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  • Writer's pictureNicole Virtue

How to Cope with a False Sense of Urgency

This time of year can be particularly challenging with family dynamics, communication, and feeling reactive so I thought I’d share a process that I have been leaning on a lot lately…

  1. Notice ‘false sense of urgency’

  2. Take an intentional pause

  3. Remember you have a choice

You might walk through this process with me:


Imagine someone who tends to spark the most reaction out of you. Someone who is challenging for you.


Here’s how it looks for me:


The way this person communicates with me usually activates my nervous system. My protective parts go on the defensive and fire up my emotions which gives me a sense of urgency to react (i.e. I need to respond right NOW!) Other common reactions include shutting down, numbing, and going into ‘people-pleaser’ mode.


*If this sounds familiar… you might have heard of the four states our nervous system can go into when we feel triggered or threatened: fight, flight, freeze, & fawn. For more on polyvagal theory and trauma responses, you might find this short video by Dr Nicole LePera and this podcast by Martha Beck interesting.


I have learned the hard way (many times) that despite some short-term relief, reacting from that urge doesn’t feel better in the long run. My reaction usually isn’t aligned with my values (i.e. how I want to show up in relationships.)


Here’s where the process comes in:


First, I have to notice when I feel a false sense of urgency (i.e. the urge to react immediately.)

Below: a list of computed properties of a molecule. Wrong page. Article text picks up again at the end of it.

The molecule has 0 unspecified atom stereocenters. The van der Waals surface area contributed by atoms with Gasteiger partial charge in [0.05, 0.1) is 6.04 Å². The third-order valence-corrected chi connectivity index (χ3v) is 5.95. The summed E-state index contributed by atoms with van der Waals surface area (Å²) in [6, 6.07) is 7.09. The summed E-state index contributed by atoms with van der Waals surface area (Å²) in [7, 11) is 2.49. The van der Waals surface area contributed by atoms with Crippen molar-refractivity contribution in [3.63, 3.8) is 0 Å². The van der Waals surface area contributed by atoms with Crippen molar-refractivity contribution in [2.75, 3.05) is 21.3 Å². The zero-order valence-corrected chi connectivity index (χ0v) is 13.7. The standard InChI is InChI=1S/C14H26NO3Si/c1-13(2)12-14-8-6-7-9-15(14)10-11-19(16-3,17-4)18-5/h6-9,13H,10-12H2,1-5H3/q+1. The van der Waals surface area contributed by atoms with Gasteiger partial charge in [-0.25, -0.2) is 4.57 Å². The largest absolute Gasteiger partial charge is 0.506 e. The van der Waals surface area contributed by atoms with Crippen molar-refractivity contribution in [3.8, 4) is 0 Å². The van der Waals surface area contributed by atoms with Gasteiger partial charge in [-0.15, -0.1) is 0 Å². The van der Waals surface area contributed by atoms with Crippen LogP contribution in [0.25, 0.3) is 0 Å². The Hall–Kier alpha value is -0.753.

This ‘urgency’ is actually my internal alarm, pointing me to my activated nervous system and emotions.


Sometimes that alarm, that urge, feels so unconscious and automatic!


However, when I am able to notice it, then I am making it conscious and I have a choice!


I might choose to pause and practice ‘being with’ the alarm in a different way.


My alarm is sending me valuable information. It’s letting me know that something wants to be felt within me.


Rather than reacting in the moment, I might take a few minutes to get to know my alarm.

What does it feel like? Where do I feel it?


Mine feels like a wave of heat moving through my body. I feel my heart pounding, tension in my shoulders & stomach, and tears forming.


I’ll spend some time allowing this emotion to be here and let it move through my body. I might notice what it is trying to tell me.


Often, the feelings link to older emotions… my younger self (‘little Nicole’)… who is devastated, angry, and so disappointed by how things are (especially with family triggers.)


I validate these feelings, without needing the other person to validate them for me…which they do not have the capacity to do anyway.


I give myself time. Do I want to respond? What actually feels important to say? Are there any boundaries that need to be set?


I remember I have a choice. What behavior would be more aligned with my values?


That’s my December reminder, y’all! :)


It’s okay to pause and give yourself time to choose. In fact, it’s empowering!


If this resonates with you and you would like to practice pausing, I’ve created a short 2-minute guided breath to soothe stress anytime. Invitation to use this guided session as your pause.


~~~



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